Curtis Simonson | The Voice of Zion February 2022 --
I will love thee, O LORD, my strength. The LORD is my rock, and my fortress, and my deliverer; my God, my strength, in whom I will trust; my buckler, and the horn of my salvation, and my high tower. I will call upon the LORD, who is worthy to be praised: so shall I be saved from mine enemies. The sorrows of death compassed me, and the floods of ungodly men made me afraid. The sorrows of hell compassed me about: the snares of death prevented me. In my distress I called upon the LORD, and cried unto my God: he heard my voice out of his temple, and my cry came before him, even into his ears. – Psalms 18:1–6
When we reflect on our past, we can see the course we have traveled and what we have experienced. We see through eyes of faith how our experiences have directed us to where we are today. By faith, we can also look forward to the future with confidence. This, however, is not a confidence that comes through one’s own will or merits, but as trust in the omnipotent God.
In our Psalm text, David in the eve of his life reflects on his experiences in battles and in struggles as a king and as a believer. He saw the will and promises of God to be unshakeable and sure, and all that that came from carnal strength and desire he saw to be of little value. David could have promoted himself and all he accomplished as king. Instead, he turns his attention to what God was able to do through him when he desired to seek strength and wisdom from God.
Trust in God’s Will
This 18th Psalm is also recorded in the second book of Samuel, chapter 22. Samuel records many challenging and difficult situations in David’s life in which David could have acted in a way that pleased his pride, but instead he desired to travel and lead God’s chosen nation according to God’s Word.
If we are writing to others of facing an uncertain future, would we have the same confidence to write of how we should proceed? We see that David writes in our text very assuredly of who his rock is. His confidence and assuredness have been tested and tempered by life experiences. When God directed Samuel to the house of Jesse to choose a king from Jesse’s eight sons, David was not even considered to be brought before the prophet because of his young age. Yet to the surprise of his own father Jesse and his seven brothers, David was chosen by God to be the second king of Israel. As a shepherd, David was led to understand that it was God who gave strength and power to kill a lion and a bear. He had the same trust when he went to fight Goliath, though as King Saul said, “thou art but a youth” (1 Sam. 17:33).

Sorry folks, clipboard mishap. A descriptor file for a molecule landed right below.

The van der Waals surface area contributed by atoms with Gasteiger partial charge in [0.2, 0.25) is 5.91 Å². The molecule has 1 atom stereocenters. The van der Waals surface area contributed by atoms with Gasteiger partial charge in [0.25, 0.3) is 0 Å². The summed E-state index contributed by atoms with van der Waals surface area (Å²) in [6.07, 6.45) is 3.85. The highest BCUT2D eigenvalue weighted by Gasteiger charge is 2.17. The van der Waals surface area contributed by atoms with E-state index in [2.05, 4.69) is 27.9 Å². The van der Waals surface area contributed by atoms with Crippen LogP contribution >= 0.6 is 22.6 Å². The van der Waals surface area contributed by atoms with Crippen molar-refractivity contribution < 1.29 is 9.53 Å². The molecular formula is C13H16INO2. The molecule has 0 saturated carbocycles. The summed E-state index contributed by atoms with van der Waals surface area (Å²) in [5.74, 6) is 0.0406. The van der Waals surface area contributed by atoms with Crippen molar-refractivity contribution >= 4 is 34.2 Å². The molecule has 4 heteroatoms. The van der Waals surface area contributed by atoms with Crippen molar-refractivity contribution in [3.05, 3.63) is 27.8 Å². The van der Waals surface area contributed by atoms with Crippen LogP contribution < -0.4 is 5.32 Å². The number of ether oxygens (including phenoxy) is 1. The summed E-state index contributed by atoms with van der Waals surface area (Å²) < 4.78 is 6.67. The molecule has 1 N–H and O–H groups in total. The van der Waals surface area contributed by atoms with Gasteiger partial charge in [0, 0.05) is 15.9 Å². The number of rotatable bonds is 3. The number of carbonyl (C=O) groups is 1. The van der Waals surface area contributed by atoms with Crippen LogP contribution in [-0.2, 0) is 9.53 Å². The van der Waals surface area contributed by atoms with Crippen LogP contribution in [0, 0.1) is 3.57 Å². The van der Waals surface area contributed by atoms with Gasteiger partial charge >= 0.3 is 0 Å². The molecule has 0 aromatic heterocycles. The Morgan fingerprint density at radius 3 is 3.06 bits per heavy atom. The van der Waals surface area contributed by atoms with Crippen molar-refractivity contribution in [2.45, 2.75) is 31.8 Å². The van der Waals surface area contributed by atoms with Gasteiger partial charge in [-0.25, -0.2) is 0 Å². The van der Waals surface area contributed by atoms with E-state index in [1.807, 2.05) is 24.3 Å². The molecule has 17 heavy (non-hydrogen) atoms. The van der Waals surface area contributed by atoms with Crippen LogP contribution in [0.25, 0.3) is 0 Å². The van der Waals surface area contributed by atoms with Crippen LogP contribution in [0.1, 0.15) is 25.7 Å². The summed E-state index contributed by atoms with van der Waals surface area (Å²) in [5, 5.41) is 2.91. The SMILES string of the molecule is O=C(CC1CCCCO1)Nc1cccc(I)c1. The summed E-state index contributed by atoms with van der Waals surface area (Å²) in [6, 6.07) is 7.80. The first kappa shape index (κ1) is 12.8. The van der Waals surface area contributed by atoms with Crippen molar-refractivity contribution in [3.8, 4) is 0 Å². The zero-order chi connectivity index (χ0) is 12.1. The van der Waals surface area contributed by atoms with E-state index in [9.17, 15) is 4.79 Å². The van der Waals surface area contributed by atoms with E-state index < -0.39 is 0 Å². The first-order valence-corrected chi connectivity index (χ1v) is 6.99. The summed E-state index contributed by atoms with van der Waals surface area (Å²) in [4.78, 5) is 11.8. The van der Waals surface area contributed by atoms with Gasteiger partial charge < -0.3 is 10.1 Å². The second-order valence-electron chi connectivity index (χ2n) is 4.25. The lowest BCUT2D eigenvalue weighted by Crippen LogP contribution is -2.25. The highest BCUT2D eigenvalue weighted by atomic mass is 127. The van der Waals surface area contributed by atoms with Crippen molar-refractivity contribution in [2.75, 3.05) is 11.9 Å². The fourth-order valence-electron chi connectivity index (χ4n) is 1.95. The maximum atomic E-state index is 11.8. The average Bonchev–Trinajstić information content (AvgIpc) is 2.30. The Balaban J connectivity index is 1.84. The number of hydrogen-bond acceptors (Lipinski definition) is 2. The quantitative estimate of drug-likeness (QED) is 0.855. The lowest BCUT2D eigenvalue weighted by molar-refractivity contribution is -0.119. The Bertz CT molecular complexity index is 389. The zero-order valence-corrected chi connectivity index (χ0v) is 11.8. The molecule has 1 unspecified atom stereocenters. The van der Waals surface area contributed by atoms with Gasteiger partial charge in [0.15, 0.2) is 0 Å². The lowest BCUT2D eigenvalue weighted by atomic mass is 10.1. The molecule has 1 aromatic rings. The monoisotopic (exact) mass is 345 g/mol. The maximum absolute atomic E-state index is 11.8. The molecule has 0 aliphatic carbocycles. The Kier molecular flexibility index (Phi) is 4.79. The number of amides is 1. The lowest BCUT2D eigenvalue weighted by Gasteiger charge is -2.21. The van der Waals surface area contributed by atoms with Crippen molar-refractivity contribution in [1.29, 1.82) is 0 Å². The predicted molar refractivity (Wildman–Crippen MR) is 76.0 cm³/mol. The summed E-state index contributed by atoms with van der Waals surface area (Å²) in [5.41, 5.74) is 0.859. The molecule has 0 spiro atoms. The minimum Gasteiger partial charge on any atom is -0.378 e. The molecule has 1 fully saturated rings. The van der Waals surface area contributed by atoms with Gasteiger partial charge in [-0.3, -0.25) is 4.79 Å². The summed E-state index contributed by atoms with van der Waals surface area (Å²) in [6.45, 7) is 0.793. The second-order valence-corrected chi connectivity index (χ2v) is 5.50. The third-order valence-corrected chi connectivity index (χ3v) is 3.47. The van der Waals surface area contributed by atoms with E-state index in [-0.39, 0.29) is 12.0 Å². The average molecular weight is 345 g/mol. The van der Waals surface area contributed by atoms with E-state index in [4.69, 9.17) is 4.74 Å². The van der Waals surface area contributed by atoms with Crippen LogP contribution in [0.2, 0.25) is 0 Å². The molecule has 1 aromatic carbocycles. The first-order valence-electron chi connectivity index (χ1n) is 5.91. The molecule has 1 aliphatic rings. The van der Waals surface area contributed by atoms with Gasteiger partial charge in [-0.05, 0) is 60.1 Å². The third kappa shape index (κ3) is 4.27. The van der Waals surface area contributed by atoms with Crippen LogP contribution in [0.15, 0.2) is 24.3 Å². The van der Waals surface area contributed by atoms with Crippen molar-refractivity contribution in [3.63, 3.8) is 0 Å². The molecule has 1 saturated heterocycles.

Endeavor to Be Obedient
When David was anointed king of Israel, King Saul continued to direct the chosen nation of Israel for some years. By faith David understood that he was chosen to reign in Saul’s place, but he was also given wisdom to understand to wait until it was God’s time for David to lead God’s people. He would have had opportunity to take things into his own hands and fight against Saul. He was even encouraged by some close to him to take Saul’s life when Saul came to rest from war in a cave, not knowing David was deeper in the same cave (1 Sam. 24). David went as far as cutting a piece from the king’s skirt as Saul slept, after which the Bible says his “heart smote him,” (v. 5) for doing this was against the Lord’s anointed. It shows us that the conscience of David was bothered by wrong actions.
So there were times in David’s life when he had done wrong and those deeds did not end well. But when he was able to confess his sins and hear absolution, he could continue to put his trust in God. David also realizes that when he endeavored to be obedient, God was able to do His work through him and those efforts were blessed by God.
It is not boasting to recognize that if we through faith put our trust in God, we cannot be defeated; God is our rock and our fortress.
Let Us Submit Our Will to God
In the eve of life, David writes with the same conviction as Apostle Paul wrote as his end drew nigh: “For I am now ready to be offered, and my departure is at hand. I have fought a good fight, I have finished my course, I have kept the faith: henceforth there is laid up for me a crown of righteousness” (2 Tim. 4:6–8). Our Psalm text reminds us that no matter what we face, if we submit our will to that of God, we cannot fail, but will make it to heaven. The gospel is the power of God unto salvation. It does not come to us through our merit, but from heaven in the name and blood of Jesus.
David did not choose to be a king, nor did he choose when he would be king. He did not choose any of the things that are of God. David realizes the order of God’s grace: God chose him to do God’s work and it is David’s duty and calling to endeavor by faith to be obedient to the order and will of God. David realizes that God expects him to do that which he is called to do.
Jesus reminds us, “When you have done all those things which are commanded you, say, We are unprofitable Servants: we have done that which was our duty to do” (Luke 17:10). If we can be so fortunate to see this grace order, we too can say in the midst of blessings or under tribulations: I will love you, O Lord, my strength. The Lord is my rock, my fortress and my deliverer.